At the back of the hill

Warning: If you stay here long enough you will gain weight! Grazing here strongly suggests that you are either omnivorous, or a glutton. And you might like cheese-doodles.
BTW: I'm presently searching for another person who likes cheese-doodles.
Please form a caseophilic line to the right. Thank you.

Wednesday, June 11, 2014

AN EVIL CHARACTER

A friend asked me about a Chinese word which he had recently seen.
What made it slightly more confusing than it should have been -- and bear in mind, for those people who do not read Chinese, it's plenty confusing anyway -- was the calligraphic nature of the character; it had been written with flourishes.

Turns out it's a standard and fairly common character.

The heart radical underneath an eight stroke phonetic.




Evil: In the dictionary heading for ideoglyphs with 'heart' (心 'sam') as the signific, plus eight additional strokes. The little jug-like character on top (亞 'ngaa') is a phonetic element that used to mean a building of four corners, then also 'constructed obstacle, burden, road blockage', and hence 'ugly, bad, evil, mean'.

Or, in a slightly looser form, either of these two:



Just to make it even more confusing, over two thousand years ago, when the Chinese still wrote slowly and deliberately with a wick-pen on split bamboo, the forms of all characters were much different. More "pictographic, and more 'rounded'.

Such as these:

Over the centuries, writing styles varied, with tweaks of line and form that made visual sense.




From the Greater and Lesser Seal Scripts, such as the variants above, to Chancellery Script and Banner Script, along with 'short' forms of the characters, through Walking Script, Running Script, and Grass Script.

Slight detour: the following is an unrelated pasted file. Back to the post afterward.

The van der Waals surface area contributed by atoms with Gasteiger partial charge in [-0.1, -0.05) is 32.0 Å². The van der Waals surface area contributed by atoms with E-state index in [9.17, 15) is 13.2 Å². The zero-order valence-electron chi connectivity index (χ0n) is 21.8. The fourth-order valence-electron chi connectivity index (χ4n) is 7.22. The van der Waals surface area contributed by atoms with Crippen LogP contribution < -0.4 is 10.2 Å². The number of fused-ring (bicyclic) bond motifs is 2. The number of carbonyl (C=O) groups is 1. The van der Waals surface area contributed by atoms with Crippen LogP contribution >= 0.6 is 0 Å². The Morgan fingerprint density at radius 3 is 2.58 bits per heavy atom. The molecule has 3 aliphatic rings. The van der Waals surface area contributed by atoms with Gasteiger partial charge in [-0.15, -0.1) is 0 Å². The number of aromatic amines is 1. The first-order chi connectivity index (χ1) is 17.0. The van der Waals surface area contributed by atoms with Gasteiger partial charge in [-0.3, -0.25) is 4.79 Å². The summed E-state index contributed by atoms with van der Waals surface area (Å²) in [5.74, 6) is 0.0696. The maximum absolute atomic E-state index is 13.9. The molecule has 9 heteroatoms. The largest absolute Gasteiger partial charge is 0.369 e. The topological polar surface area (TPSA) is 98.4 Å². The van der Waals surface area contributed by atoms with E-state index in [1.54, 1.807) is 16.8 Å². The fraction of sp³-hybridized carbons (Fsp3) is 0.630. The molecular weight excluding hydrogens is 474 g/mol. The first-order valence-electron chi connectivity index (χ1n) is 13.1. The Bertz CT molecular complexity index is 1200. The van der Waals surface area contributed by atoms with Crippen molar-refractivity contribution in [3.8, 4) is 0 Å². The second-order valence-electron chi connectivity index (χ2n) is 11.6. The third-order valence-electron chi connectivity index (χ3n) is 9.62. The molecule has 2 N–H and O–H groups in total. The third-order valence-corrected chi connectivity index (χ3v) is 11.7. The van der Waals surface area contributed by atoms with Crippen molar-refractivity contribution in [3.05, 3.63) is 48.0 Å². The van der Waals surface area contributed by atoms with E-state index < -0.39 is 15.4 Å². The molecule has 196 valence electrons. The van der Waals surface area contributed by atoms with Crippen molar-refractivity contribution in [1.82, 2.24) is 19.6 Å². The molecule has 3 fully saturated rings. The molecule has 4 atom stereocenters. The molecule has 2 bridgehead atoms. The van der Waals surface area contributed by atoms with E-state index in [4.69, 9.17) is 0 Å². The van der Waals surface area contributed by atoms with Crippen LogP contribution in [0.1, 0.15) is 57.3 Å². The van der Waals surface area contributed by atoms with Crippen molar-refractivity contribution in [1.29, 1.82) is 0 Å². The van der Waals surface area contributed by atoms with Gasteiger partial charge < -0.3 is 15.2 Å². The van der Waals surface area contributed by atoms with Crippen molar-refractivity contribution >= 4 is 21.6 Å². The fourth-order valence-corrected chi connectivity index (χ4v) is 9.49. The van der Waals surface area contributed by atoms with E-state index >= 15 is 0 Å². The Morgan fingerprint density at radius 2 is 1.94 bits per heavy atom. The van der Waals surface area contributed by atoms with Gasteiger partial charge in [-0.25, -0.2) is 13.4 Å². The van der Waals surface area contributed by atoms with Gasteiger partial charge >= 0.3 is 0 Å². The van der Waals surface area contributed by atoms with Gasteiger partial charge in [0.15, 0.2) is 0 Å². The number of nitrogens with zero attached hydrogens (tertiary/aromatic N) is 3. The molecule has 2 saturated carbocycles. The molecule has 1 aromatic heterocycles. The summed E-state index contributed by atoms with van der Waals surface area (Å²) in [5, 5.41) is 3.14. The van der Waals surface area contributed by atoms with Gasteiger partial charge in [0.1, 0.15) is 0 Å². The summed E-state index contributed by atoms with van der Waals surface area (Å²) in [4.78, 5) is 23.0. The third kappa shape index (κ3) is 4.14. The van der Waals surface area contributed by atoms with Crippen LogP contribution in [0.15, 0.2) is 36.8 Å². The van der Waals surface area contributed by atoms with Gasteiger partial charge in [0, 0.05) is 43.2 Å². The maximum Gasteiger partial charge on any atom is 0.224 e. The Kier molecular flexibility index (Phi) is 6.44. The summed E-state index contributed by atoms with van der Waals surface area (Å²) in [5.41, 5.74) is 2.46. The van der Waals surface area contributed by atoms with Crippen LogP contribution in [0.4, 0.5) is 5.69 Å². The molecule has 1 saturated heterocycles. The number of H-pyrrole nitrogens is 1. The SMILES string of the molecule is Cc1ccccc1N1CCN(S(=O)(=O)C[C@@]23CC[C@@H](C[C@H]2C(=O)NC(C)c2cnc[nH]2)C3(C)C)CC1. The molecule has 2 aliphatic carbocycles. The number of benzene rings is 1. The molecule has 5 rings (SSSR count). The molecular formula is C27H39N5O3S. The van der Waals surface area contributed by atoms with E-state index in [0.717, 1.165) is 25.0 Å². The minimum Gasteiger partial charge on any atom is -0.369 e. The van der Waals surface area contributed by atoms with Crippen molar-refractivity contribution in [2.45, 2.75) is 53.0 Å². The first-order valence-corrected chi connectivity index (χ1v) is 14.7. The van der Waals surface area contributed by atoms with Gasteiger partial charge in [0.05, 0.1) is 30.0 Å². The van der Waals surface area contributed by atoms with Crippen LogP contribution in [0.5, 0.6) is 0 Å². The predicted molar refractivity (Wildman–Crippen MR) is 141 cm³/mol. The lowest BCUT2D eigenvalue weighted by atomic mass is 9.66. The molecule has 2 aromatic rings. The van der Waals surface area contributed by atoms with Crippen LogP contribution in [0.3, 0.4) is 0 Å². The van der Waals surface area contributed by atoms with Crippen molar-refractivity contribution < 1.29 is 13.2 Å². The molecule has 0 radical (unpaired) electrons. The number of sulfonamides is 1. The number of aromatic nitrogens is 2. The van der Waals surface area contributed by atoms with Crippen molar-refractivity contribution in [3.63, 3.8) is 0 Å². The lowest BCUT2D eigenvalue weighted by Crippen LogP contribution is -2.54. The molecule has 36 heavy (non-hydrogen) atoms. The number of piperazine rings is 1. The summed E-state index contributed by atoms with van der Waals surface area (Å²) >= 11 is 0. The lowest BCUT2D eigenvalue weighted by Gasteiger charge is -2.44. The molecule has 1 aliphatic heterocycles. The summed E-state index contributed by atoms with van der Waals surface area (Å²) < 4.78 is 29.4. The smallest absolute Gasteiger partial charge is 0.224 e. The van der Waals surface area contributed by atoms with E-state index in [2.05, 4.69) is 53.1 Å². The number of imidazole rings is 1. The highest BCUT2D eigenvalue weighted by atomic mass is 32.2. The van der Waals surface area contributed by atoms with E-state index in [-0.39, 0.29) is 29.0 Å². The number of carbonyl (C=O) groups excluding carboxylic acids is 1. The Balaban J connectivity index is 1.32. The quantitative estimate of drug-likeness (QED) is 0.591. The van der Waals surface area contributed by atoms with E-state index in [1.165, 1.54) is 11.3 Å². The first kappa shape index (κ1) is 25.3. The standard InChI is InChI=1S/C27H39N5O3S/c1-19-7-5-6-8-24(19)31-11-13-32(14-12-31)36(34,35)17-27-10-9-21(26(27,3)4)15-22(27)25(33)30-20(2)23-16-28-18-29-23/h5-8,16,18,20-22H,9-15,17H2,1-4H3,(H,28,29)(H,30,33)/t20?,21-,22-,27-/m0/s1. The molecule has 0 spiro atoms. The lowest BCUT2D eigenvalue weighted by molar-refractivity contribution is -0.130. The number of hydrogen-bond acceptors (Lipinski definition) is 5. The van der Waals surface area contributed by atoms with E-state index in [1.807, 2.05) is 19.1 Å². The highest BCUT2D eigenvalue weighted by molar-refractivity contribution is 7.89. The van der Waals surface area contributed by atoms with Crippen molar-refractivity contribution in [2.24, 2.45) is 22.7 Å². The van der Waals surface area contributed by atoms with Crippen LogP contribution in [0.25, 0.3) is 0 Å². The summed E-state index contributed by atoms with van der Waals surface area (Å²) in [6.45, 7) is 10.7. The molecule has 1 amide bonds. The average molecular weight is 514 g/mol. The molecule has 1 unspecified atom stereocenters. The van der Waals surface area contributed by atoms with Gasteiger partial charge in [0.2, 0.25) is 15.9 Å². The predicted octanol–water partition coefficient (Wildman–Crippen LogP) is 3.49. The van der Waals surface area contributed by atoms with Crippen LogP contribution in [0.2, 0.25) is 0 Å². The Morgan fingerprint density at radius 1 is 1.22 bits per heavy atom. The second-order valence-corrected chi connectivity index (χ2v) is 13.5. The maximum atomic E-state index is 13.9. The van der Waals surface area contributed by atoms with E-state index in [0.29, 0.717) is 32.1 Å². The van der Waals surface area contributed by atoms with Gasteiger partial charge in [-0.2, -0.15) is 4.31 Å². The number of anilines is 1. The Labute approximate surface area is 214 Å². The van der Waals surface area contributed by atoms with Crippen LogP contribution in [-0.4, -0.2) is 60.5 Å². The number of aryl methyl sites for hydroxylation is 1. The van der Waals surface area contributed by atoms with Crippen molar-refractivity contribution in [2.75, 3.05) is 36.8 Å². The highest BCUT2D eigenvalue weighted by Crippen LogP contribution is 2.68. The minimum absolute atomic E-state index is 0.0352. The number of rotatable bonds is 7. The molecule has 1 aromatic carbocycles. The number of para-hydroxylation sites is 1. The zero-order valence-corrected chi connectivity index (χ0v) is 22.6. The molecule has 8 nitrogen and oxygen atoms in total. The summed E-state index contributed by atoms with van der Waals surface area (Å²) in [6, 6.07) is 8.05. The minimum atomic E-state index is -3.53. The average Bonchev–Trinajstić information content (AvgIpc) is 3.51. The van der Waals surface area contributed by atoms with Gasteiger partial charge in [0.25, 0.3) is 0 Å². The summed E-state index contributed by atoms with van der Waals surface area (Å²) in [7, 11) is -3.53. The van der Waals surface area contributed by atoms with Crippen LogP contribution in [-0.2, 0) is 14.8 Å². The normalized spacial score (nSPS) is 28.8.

The change from an early version of a felt-tip to a bundle of flexible hairs allowed greater speed of writing, but reduced many curvilinear forms to blocks or slashes. The brush has advantages, but also limitations, and consequently the norms of recognizability necessarily shifted.

Which leads us to this striking image:


Now THAT is an evil ink blob. Neither Running Script nor Grass Script, yet nevertheless it may be called elegant. I'm actually rather tickled that it turned out so well.

Given the propensity of Caucasians to have Chinese words and phrases, no matter how goofy, inappropriate, or just plain wrong, tattooed upon their dermis -- often in prominent places where it makes one ask what the devil they were thinking -- it will NOT surprise me if that last version ends up on a glowing white rump.

In fact, anyone who wishes to do that is welcome to it.
Go ahead; knock yourselves out.
Tramp stamp.



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